I’ve often times wondered about how certain successful business leaders came to the helm of running their business and being the great leaders that they are today. All too often, professionals with aspirations to run their own business or to become great leaders skip some very important steps in learning how to lead.
Some believe the path to becoming a great leader is linear and in an up-hill fashion. The path most people take is in fashion to steps on a stair-case – each one leading you to the prize platform of “great leader”.
Yet, that is not always the case. In some cases, the path is more applicable to a map with the only tool necessary in finding your desired destination is a compass, not a ladder.
This article will discuss 3 fundamental areas of development that leaders need to understand are crucial in their formation.
Facebook COO Sheryl Sandberg, favors the idea of a career “jungle gym” where you can move up, down or across. Adds eBay CEO John Donahoe, “Leadership is a journey, not a destination. It is a marathon, not a sprint.” On your winding journey, you need a compass to stay focused on your True North, not a ladder whose rungs you climb.
“Leadership is character, not style. It is who we are as human beings. The process of becoming a leader is much the same as becoming an integrated human being.” – Warren Bennis
Bill George, a Senior Fellow at Harvard Business School and author of Discover Your True North, writes an article in the Huffington Post describing his leadership journey.
Bill describes an “eye-opening” experience while working with Honeywell. Bill was one of two candidates for becoming CEO. He was currently an executive vice president responsible for nine divisions and over 18,000 people.
To his thinking, he was well on his way to reaching his final goal of becoming a great leader.
Yet, driving home one day, Bill realized that on the surface he appeared confident in his pursuit but internally he was deeply unhappy.
“In that instant I realized I was more focused on climbing the corporate ladder than being a values-centered leader who makes a difference in the world. I faced the reality that Honeywell was changing me more than I was changing it–and didn’t like the changes I saw.”
Bill took some time to think about the priorities in his life and made a shift to join a company that he had turned down three times prior.
In his book, he interviewed over 170 authentic leaders such as Oprah and Howard Schultz and realized all of them had similarities in the things they had to experience to achieve success.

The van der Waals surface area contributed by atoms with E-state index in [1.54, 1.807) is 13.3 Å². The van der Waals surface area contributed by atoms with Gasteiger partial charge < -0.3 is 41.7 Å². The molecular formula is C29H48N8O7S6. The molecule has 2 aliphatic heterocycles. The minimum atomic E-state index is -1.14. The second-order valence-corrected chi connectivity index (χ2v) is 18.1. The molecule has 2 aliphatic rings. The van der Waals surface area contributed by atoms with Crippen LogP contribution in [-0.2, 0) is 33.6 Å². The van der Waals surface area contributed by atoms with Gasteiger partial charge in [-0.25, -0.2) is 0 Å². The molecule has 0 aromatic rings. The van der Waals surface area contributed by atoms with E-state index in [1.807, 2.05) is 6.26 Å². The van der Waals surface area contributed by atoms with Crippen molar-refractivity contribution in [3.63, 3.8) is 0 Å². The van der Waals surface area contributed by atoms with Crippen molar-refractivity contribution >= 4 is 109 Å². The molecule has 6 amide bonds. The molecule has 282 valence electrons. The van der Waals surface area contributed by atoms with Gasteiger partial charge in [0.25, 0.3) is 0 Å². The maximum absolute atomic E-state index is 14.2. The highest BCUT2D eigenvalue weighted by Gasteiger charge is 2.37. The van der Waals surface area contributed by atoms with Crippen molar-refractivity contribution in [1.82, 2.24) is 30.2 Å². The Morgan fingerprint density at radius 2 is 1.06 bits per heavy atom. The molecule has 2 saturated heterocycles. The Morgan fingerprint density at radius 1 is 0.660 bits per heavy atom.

From these experiences, he learned that the journey to success as a leader had three distinct phases.
“In the middle of the road of my life, I awoke in a dark wood, where the true way was wholly lost.” – Dante, The Divine Comedy
3 Phases to Developing Leaders
Phase 1: Preparing for Leadership
In this phase, a leader develops through education, experiences outside of education, and early professional work.
These are character forming years where people lead for the first time. At this stage, people are self-absorbed naturally, as these individuals are measured by their own accomplishments rather than those of their team.
Phase 2: Leading
In this stage, leaders begin to understand the meaning of being responsible for others and the “I” to “We” transition occurs.
During these years, greater responsibilities are taken on and as a result, more setbacks occur testing their sense of self, their values, and their presumptions of their own career.
In time, leaders begin to learn more about themselves in preparation for even greater challenges ahead.
Phase 3: Generativity
Finally, this era is the time of giving. The era that a leader can give back by sharing their knowledge with the many people either in their organizations or in their community.
You might have noticed that these days, many leaders are extending their retirement by sharing their leadership experiences with others serving on boards, mentoring young professionals, teaching, and writing.
Psychologist Erik Erikson describes the choice in this phase: generativity versus stagnation.
Being a leader is not an easy task. Cultivate your experiences and let your compass find it’s true north with experience more than accolades or positional status in an organization. Learn from other leaders of experience and take on mentorship to cultivate the vast knowledge of others and to learn from their trial and errors. Furthermore, enjoy your journey.
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